The game that's trendy to a tee

What do they wear out on the green? Orange. Diamond-patterned tank tops. But now the snappy Tiger Woods is bringing style to the golf course.
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The Independent Online

Golfing fashion is widely considered to be an oxymoron. And it is true that there is nothing remotely fashionable about what you see most weekends on the average golf course. However, the sport does have some sartorial distinction, for as somebody once said, controversially but with, if you like, pinstripe accuracy, it is the one pursuit that entitles a middle-class white man from Gerrards Cross to dress like a black pimp from Harlem.

Golfing fashion is widely considered to be an oxymoron. And it is true that there is nothing remotely fashionable about what you see most weekends on the average golf course. However, the sport does have some sartorial distinction, for as somebody once said, controversially but with, if you like, pinstripe accuracy, it is the one pursuit that entitles a middle-class white man from Gerrards Cross to dress like a black pimp from Harlem.

On and around golf courses I have seen the gravest of solicitors and bank managers wearing, without a jot of self-consciousness, diamond-patterned tank-tops, orange shirts, red trousers and white shoes. I am told that in trendy metropolitan circles, black is the new grey, at least until grey becomes the new black. Well, I can tell you that in non-trendy golfing circles, orange is very much the new turquoise.

There is, though, a cool wind of change blowing through golf. For Tiger Woods - the world number one and red-hot favourite to win this week's Open Championship at St Andrews - is, by most standards, an impressively snappy dresser. Like the trendy metropolitans, Woods favours black and grey over orange and turquoise.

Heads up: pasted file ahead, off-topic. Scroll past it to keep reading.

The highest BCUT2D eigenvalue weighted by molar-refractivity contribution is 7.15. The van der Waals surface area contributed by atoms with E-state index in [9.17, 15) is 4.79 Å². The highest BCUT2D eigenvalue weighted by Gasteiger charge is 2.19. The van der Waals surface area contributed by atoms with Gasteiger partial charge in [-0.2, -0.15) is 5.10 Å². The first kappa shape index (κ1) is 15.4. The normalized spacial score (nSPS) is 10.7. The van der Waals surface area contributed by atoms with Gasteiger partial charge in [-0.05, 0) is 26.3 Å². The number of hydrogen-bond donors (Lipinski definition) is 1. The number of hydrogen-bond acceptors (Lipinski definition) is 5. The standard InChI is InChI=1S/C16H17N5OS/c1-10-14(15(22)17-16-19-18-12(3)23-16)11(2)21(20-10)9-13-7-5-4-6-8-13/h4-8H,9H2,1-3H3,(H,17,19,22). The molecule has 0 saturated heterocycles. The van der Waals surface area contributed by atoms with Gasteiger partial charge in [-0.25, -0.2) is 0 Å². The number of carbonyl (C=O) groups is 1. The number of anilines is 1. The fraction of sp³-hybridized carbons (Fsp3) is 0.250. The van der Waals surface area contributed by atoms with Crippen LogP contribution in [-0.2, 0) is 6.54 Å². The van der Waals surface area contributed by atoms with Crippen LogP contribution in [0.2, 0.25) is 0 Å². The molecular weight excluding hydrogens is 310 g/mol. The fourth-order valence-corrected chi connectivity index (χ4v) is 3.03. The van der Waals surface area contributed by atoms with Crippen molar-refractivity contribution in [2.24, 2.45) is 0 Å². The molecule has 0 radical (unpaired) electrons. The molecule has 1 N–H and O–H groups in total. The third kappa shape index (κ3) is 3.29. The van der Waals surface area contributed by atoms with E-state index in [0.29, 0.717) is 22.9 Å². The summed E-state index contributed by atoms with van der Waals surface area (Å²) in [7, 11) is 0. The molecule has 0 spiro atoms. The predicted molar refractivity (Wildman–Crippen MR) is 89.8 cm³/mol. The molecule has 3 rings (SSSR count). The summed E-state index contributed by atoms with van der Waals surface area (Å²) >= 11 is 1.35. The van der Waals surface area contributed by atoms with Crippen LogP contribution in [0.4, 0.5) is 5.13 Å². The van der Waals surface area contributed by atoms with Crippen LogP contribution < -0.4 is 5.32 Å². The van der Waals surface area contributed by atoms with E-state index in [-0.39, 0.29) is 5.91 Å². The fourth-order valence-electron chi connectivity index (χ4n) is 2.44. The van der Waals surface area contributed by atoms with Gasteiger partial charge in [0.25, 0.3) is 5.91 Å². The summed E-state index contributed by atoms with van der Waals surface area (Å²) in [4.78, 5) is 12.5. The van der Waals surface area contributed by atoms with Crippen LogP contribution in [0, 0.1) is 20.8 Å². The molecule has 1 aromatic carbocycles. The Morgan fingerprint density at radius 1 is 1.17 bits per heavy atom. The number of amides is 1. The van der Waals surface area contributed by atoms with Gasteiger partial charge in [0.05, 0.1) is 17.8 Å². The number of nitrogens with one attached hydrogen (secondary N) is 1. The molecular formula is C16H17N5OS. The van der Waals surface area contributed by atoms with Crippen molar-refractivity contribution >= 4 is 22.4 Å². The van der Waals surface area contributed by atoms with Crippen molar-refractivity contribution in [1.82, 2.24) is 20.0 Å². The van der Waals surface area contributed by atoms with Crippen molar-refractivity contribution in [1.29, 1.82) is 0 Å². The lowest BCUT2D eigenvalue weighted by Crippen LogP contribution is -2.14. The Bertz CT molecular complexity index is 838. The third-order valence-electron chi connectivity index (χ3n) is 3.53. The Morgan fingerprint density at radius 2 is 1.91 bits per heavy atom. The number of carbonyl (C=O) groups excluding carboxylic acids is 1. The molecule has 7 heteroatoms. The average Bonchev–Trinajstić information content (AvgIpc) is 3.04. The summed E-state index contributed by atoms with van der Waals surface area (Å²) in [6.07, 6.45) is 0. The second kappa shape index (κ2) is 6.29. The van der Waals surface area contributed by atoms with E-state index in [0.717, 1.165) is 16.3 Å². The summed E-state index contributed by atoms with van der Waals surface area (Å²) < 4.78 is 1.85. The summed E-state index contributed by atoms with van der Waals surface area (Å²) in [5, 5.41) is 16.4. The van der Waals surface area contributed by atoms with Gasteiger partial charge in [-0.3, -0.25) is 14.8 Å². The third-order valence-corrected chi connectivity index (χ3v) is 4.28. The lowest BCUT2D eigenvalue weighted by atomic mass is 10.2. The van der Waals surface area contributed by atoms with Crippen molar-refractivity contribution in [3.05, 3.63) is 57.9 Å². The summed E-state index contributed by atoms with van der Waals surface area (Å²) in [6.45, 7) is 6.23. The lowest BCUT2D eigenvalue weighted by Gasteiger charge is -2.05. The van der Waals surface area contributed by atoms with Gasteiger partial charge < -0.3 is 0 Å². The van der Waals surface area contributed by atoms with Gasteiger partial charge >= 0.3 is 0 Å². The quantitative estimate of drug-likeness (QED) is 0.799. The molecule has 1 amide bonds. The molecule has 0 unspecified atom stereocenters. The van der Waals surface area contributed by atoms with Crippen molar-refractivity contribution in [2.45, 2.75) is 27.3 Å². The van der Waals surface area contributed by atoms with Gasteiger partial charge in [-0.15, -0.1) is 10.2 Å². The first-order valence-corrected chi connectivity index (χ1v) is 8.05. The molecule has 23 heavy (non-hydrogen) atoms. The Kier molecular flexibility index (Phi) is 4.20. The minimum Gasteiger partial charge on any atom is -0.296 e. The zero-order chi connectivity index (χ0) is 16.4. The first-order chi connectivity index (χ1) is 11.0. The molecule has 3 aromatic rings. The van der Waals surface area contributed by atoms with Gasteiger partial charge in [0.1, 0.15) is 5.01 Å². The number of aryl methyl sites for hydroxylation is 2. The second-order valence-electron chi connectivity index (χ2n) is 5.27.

Moreover, he has the physique of a male model and a megawatt smile. The world number three, Britain's Colin Montgomerie, has a lovely smile too, but his breasts jiggle when he walks. You would not want to emulate Monty in either dress or deportment.

Nor do other top British players, such as Lee Westwood and Darren Clarke, set much of an example, fashion-wise. Tiger, by contrast, conveys a radical new message: that it is possible to look hip on the golf course. And one should not underestimate the Tiger effect, even among non-golfers. The dashing young multi-millionaire already transcends the world of sport, and when we see young people in nightclubs wearing all-weather gloves on their left hands only, as is the convention in golf, we will know that the process is complete.

In the meantime, even Tiger is compelled to obey some of the restraints imposed by the golf swing itself. His shirts and jumpers are always tucked neatly into his trousers, for example, whereas the prevailing off-course fashion is to let it all hang out. And he must also abide by the guidelines that for decades have dogged those who love golf but who love fashion equally. I am glad to say that I am not one of them, being reasonably comfortable in a tank-top, but over the years I have witnessed their pain.

Because at most golf clubs, players are expected not to step onto the course in T-shirts or jeans. Shirts are required to have collars. Shorts must be "tailored" and can only be worn with knee-length socks. My fashion-conscious friend Stephen "Pussy" Baxter once fell foul of the members at Royal Lytham & St Annes, who literally, and to his enormous indignation, told him to pull his socks up.